German Chancellor Angela Merkel speaks with French President Nicolas Sarkozy after a meeting of the Group of Eight in L'Aquila, in central Italy.
German Chancellor Angela Merkel speaks with French President Nicolas Sarkozy after a meeting of the Group of Eight in L'Aquila, in central Italy. - 
Listen To The Story

STEVE CHIOTAKIS: If Europe is one big machine made up of many parts, Germany is its main engine. The biggest economy of 'em all. But today, the country reported second quarter GDP growth of just one-tenth of a percent. And today German leader Angela Merkel meets with French president Nicolas Sarkozy about bolstering an anemic European economy and the debt problem, of course, that's plaguing the continent.

The BBC's Steve Evans is with us now live from Leipzig, Germany, with the latest. Hi Steve.

STEVE EVANS: Hello, yeah, you're absolutely right, these figures for both Germany and the Eurozone are very disappointing, pretty-well flat-lining. Naught-point 1 percent growth in the second three months of the year, for Germany, naught-point two percent for the Eurozone. And everybody had hoped that Germany would pull the rest of Europe out of the brink towards recession. If it's a trend, clearly it won't, maybe it's a blip, but that's not the way they're reading it here.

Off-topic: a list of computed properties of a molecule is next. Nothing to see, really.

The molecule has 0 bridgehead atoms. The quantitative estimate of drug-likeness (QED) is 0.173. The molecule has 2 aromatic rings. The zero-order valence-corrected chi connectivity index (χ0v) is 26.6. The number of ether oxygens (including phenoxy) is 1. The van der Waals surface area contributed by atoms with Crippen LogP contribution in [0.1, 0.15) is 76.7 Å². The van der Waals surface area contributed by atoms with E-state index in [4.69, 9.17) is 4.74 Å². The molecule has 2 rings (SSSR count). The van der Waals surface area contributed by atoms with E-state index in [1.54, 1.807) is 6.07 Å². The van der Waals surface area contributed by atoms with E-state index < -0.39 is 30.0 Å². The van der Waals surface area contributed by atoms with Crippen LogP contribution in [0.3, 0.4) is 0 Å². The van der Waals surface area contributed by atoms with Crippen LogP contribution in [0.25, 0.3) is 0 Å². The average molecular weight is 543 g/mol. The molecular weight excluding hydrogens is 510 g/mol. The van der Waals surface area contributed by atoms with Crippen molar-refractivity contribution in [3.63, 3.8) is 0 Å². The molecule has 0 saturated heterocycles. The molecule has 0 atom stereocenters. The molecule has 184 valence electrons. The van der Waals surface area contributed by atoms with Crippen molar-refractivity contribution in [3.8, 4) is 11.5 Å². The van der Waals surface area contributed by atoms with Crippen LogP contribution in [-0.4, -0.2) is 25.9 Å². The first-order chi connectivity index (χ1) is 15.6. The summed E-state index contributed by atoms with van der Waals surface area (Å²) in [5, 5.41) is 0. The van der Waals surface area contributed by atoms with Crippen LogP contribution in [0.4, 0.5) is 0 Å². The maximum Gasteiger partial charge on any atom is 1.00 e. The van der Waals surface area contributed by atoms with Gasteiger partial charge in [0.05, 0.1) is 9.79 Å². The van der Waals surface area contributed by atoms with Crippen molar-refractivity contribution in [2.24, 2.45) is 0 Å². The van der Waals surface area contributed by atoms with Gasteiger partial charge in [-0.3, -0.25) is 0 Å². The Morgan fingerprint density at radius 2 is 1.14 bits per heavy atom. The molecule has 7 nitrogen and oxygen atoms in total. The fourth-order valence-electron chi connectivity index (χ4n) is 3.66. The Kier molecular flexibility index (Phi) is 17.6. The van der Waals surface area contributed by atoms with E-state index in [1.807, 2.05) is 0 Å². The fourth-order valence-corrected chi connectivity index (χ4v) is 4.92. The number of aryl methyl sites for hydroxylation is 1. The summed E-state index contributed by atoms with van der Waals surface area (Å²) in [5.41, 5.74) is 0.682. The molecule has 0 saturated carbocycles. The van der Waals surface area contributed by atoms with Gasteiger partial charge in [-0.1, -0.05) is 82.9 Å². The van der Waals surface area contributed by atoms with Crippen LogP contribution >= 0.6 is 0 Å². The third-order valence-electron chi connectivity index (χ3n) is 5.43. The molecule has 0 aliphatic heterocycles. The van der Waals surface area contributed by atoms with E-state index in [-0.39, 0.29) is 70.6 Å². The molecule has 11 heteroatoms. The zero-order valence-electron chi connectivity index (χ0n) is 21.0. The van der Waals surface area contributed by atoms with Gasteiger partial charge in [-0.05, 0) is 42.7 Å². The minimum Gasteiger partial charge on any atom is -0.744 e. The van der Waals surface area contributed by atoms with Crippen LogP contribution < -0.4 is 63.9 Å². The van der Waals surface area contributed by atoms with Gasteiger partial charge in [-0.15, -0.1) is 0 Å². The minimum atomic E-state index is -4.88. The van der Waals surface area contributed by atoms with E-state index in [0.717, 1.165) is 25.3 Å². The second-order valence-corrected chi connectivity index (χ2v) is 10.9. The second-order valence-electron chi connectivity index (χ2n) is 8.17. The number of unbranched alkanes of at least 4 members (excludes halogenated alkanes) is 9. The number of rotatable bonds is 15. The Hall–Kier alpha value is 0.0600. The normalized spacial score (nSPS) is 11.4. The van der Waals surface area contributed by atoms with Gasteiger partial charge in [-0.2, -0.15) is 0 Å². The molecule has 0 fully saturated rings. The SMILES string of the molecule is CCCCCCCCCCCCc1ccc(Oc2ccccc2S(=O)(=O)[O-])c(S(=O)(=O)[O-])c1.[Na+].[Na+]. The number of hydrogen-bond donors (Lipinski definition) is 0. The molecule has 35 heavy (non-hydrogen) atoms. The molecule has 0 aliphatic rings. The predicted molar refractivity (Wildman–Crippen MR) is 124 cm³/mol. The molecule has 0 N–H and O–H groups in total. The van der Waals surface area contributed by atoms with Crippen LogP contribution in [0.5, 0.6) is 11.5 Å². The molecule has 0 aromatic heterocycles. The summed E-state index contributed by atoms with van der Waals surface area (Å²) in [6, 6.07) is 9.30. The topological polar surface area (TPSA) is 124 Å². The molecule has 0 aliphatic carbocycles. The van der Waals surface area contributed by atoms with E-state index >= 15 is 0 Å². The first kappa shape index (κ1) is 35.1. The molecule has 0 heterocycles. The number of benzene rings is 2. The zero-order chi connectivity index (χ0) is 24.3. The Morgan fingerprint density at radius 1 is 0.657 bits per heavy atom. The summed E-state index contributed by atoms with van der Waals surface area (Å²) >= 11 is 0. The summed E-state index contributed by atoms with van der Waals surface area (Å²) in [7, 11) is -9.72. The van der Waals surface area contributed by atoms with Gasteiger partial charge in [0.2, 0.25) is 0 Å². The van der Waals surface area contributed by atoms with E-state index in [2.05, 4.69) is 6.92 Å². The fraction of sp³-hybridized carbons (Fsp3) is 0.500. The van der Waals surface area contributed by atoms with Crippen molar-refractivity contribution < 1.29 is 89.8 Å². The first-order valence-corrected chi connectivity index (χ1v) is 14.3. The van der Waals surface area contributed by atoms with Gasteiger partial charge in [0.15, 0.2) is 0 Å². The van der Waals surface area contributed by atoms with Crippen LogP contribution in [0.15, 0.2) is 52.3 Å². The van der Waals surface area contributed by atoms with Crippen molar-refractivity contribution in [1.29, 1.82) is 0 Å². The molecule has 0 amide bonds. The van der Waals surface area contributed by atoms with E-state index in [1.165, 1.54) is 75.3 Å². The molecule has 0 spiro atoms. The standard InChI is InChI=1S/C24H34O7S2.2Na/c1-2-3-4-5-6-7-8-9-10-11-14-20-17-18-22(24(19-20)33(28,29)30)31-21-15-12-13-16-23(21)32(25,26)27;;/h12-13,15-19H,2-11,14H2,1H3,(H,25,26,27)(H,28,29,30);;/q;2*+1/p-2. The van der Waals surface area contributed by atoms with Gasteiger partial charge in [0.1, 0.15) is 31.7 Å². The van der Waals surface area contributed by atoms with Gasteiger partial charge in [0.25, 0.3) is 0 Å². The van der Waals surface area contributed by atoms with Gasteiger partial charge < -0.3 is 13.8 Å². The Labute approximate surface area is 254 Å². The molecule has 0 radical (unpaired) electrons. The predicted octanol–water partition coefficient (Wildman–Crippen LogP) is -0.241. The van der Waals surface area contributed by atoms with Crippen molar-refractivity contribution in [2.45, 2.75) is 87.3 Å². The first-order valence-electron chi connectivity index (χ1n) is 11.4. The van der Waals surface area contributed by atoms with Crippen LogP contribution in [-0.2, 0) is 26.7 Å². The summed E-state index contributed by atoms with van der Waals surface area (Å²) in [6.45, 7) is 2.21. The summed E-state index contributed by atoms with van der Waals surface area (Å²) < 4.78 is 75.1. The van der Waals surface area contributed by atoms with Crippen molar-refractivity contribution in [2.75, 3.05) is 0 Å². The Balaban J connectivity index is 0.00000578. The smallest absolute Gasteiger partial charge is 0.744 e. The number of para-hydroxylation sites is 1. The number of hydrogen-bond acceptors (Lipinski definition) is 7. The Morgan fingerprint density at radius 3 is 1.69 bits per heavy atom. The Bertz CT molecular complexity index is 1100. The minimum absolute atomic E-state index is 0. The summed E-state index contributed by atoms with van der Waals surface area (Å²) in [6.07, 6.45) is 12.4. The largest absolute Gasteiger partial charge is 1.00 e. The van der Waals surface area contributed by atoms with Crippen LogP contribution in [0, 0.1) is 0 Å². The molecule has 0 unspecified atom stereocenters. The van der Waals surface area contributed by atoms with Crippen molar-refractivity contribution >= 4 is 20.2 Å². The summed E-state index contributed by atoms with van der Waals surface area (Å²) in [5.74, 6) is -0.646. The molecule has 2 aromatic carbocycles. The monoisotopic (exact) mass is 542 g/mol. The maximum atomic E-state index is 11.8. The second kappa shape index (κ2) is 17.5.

CHIOTAKIS: Steve, during the European debt crisis, Germany has been the lynchpin, right, to saving the Euro. Is that going to threaten that now?

EVANS: I think it does threaten it -- two things really. If the European economy slows down, all those countries which are finding difficulty -- Greece, Portugal, maybe Italy -- will have lower tax revenues, so their problems will get worse. But on top of that, German taxpayers have become increasingly reluctant to put their hands in their pockets and pay money to Southern European countries that they see as profligate. Now, there's a more complicated argument here, which isn't aired in Germany which is that German banks would be in trouble if Greek banks got into difficulty, for example. There's no doubt that German tax payers, German voters are more reluctant to payout.

CHIOTAKIS: And does this threaten -- this slow growth in Germany -- threaten a new European-wide recession?

EVANS: Yeah, clearly, it's the big engine -- it's the big engine on the global economy. It's neck and neck with China as the world's biggest exporter. It's a big economy in anybody's book. If Germany slows, it's been one of the conspicuous success stories, growing a lot faster than other European economies, a lot faster than the U.S. economy by selling to China. As China industrializes increasingly, it takes German machinery to do that, so if Germany starts slowing, it's bad news for everybody on both sides of the Atlantic.

CHIOTAKIS: All right, the BBC's Steve Evans in Germany today. Steve, thank you so much.